- B. coagulans MTCC 5856 inclusion in tea and coffee after brewing did not significantly (P > .05) alter the sensory profile when compared to that without the probiotic inclusion
- B. coagulans MTCC 5856 growth was significantly (P < .05) higher when water soluble fibers were added during brewing, suggesting a synergistic property. It showed over 99% viability (P > .05) in tea and coffee powder at room temperature up to 24 months of storage.
This study demonstrated the stability of the tested probiotic strain B. coagulans MTCC 5856 against tea and coffee brewing condition and its growth in GIT hostile environment, thereby suggesting functional probiotic use in tea and coffee.
For more information: https://doi.org/10.1016/j.foodres.2018.12.003
Galactomannan from Trigonella foenum-graecum L. seed: Prebiotic application and its fermentation by the probiotic Bacillus coagulans strain MTCC 5856
Food Sci Nutr. 2018;6(3):666‐673.
Dietary fibers have been lauded and accepted for their useful implications in various human ailments. Most of the dietary fibers cannot be utilized by humans since we lack the enzymes needed to digest them. On the other side, these dietary fibers can be utilized by microorganisms as their energy source. Thus, these dietary fibers can form favorable food substrate for the probiotics. However, their assessment as a prebiotic is essential and also important for the development of an improved synbiotic commercial preparation.
To evaluate the potential of galactomannan extracted from fenugreek seeds as a prebiotic fiber and also its fermentation by the probiotic strain Bacillus coagulans MTCC 5856.
- Non-digestibility by the gastric acid and pancreatic enzyme hydrolysis of galactomannan were determined using an in vitro model simulating the human intestinal and gastric conditions
- Anaerobic fermentation and utilization of galactomannan by the B. coagulans MTCC 5856 was investigated followed by selective inhibition of Escherichia coli ATCC 25922
- The galactomannan from fenugreek seeds was found to be nondigestible to gastric acid and pancreatic enzymatic hydrolysis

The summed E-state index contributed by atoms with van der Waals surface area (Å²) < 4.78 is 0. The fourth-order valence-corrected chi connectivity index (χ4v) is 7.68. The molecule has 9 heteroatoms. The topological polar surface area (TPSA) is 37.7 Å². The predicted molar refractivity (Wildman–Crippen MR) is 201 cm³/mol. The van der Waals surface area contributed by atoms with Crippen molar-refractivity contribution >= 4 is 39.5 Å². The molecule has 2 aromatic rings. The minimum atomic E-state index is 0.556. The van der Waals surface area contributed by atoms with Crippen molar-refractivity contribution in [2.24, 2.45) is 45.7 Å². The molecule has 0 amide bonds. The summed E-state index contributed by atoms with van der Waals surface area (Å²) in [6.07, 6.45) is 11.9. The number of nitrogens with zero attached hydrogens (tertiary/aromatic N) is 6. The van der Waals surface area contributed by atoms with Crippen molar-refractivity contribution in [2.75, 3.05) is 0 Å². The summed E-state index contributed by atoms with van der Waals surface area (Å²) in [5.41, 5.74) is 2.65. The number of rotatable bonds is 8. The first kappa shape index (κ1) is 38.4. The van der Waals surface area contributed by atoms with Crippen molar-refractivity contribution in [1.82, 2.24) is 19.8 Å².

- The galactomannan was fermented and utilized (71.4%) by the B. coagulans MTCC 5856, and also significant amount of short-chain fatty acids production was observed
- B. coagulans MTCC 5856 inhibited the E. coli ATCC 25922 growth when co-cultured with galactomannan suggesting competitive fermentation of probiotic bacteria
- Galactomannan exhibited prebiotic activity and showed suitability with probiotic B. coagulans MTCC 5856 in a synbiotic combination
This study provides the first scientific evidence of galactomannan from fenugreek seeds as a prebiotic, that may play an important role in modulating gut flora by acting as substrate to beneficial microbes.
For more information: https://doi.org/10.1002/fsn3.606
Rapid assessment of viable but nonculturable Bacillus coagulans MTCC 5856 in commercial formulations using Flow cytometry
PLoS ONE, 2018 13(2): e0192836
Accurate enumeration of bacterial count in probiotic formulation is imperative to ensure that the product adheres to regulatory standards and citation in consumer product label. Standard methods like plate count, can enumerate only replicating bacterial population under selected culture conditions. Viable but non culturable bacteria (VBNC) retain characteristics of living cells and can regain cultivability by a process known as resuscitation. This is a protective mechanism adapted by bacteria to evade stressful environmental conditions. B. coagulans MTCC 5856 (LactoSpore®) is a probiotic endospore which can survive for decades in hostile environments without dividing.